The Do’s and Don’ts of Closing Old Accounts

The Do’s and Don’ts of Closing Old Accounts

Closing old and unused credit accounts on your credit reports can help you avoid unnecessary fees and guard against identity theft. However, it can also cause your credit score to drop if you are not careful. Here are a few do's and don'ts for closing those dormant accounts:

Do...

  • Consider closing unused and idle accounts. These accounts could be charging you unnecessary fees and are often targets for identity thieves. If you decide to close one or more accounts, consider closing the accounts with annual fees or the highest interest rates first.
  • Check your credit reports online to see the status of your accounts. Look out for late payments, high balances and signs of identity theft. Additionally, checking your credit report could save you time by providing you with contact information for each of your creditors.
  • Be aware that you can usually cancel accounts that have an active balance by asking your creditor to close the account to new charges and continuing to pay down the balance each month. This may be a good way for heavy credit users to prevent new spending while they are reducing their balances. However, watch out for additional fees.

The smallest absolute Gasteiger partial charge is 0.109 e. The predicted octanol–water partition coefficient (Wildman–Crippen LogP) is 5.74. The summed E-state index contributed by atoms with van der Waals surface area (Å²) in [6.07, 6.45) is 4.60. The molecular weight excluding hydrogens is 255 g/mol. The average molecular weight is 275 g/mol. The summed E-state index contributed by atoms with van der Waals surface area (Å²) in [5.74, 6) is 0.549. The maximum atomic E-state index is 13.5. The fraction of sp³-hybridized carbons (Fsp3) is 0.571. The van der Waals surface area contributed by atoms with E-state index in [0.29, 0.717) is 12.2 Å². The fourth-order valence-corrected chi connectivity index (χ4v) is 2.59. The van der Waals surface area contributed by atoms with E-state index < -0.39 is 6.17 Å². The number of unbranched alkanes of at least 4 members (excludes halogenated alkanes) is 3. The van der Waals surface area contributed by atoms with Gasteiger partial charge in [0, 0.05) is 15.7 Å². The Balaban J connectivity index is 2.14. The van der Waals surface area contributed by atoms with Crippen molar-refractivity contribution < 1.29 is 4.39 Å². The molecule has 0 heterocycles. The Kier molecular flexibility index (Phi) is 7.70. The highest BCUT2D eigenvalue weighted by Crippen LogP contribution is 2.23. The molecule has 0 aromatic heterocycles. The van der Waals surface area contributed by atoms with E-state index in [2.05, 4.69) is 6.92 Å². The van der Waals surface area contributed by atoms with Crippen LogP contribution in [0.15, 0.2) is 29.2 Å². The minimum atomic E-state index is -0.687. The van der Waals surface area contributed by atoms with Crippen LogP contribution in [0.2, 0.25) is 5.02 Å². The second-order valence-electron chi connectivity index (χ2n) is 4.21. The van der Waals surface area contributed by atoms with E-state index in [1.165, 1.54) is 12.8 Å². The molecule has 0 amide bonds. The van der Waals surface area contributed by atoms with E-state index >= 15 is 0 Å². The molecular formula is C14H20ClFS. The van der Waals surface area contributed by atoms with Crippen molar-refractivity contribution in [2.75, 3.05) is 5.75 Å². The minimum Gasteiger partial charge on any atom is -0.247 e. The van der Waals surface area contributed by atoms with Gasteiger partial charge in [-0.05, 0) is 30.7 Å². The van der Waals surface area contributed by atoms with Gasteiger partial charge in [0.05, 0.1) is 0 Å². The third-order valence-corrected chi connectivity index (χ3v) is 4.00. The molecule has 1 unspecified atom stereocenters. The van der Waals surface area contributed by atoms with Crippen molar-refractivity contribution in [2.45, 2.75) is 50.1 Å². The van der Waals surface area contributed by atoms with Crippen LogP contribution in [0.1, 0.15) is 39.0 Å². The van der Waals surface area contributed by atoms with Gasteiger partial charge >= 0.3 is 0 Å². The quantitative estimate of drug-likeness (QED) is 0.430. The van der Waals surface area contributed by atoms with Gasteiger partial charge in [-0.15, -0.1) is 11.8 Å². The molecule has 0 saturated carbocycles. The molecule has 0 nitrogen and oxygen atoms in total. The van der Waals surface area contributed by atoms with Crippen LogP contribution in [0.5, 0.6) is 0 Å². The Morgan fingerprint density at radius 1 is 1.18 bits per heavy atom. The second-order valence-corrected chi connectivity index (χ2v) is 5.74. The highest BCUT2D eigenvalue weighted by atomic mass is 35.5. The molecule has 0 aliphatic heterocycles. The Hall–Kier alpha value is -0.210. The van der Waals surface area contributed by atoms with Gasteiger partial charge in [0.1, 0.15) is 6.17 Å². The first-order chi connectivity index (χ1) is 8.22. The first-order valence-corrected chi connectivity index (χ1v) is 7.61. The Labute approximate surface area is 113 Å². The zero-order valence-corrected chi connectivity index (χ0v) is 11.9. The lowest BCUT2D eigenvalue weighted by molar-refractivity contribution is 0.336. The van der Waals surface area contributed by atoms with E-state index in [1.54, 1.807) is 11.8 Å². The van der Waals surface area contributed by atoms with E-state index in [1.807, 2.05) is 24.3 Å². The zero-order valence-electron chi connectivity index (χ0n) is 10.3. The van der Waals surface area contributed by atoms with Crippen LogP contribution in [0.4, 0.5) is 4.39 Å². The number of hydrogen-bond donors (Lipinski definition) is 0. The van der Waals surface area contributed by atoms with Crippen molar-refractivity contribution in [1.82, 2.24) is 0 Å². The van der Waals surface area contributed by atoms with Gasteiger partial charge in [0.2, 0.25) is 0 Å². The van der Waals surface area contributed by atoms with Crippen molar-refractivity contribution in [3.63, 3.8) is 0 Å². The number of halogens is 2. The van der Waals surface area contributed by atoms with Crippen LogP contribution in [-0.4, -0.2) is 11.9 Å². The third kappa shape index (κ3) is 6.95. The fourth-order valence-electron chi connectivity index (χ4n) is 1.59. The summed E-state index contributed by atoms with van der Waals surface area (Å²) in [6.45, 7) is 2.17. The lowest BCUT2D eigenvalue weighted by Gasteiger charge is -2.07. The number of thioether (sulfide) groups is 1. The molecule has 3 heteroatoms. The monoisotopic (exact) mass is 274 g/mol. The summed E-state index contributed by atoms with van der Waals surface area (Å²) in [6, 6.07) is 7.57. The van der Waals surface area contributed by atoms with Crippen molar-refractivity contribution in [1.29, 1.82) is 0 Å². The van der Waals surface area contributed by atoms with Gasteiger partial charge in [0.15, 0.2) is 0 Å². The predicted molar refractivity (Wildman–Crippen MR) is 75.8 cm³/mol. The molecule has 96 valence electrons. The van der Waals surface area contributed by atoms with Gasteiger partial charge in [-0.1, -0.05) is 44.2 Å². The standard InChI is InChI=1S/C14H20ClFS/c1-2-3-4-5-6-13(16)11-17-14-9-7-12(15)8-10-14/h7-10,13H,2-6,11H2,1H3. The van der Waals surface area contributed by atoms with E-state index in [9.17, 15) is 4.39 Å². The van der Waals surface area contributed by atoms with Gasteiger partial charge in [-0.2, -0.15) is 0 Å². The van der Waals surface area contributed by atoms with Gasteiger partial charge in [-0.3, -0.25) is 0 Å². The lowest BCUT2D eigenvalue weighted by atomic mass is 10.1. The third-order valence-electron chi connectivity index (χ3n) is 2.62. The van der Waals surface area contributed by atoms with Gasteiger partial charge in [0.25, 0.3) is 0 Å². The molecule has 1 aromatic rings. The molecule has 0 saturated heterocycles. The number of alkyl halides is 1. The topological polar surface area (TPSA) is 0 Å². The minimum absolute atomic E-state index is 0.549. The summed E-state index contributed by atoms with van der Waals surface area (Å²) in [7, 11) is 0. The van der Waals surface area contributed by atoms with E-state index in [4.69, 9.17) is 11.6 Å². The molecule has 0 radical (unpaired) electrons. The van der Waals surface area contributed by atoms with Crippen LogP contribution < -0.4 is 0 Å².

• Aim to keep four to six credit accounts open. This is generally recommended to keep your credit score and debt balances healthy. Signs of active and responsible credit use are viewed positively by creditors.
  • Designate one card for regular use and try to pay the balance in full each month. Think about reserving the other cards for emergencies only so that you are not tempted to overspend.
  • Remember to check your credit reports for updates and errors after you close your credit accounts. You should generally wait 30 to 60 days for the creditor and the credit reporting agencies to update your records. While the accounts and their payment histories may stay on your report for seven or more years, the status should be updated to reflect that they are closed.


Don't...

  • Close the oldest account on your credit reports. This could cause your credit history to appear shorter, which may harm your credit score.
  • Just throw away old cards and expect your accounts to close automatically. The safest way to close an account is to send a certified letter to the customer service department of the creditor. Typically, you should receive an account closing confirmation letter in 10 days.
  • Be pressured to cancel several accounts all at once. Gradually paying down and closing accounts may be the best plan if you are unsure about the impact on your credit score or the amount of debt you need to carry. If you want to cancel numerous credit accounts, spacing the closures over time could reduce the chance of attracting negative suspicion from potential creditors.
  • Over-consolidate balances onto one card. As a rule of thumb, if your credit balances rise to above 30 percent of your available limits, you may see a drop in your credit score.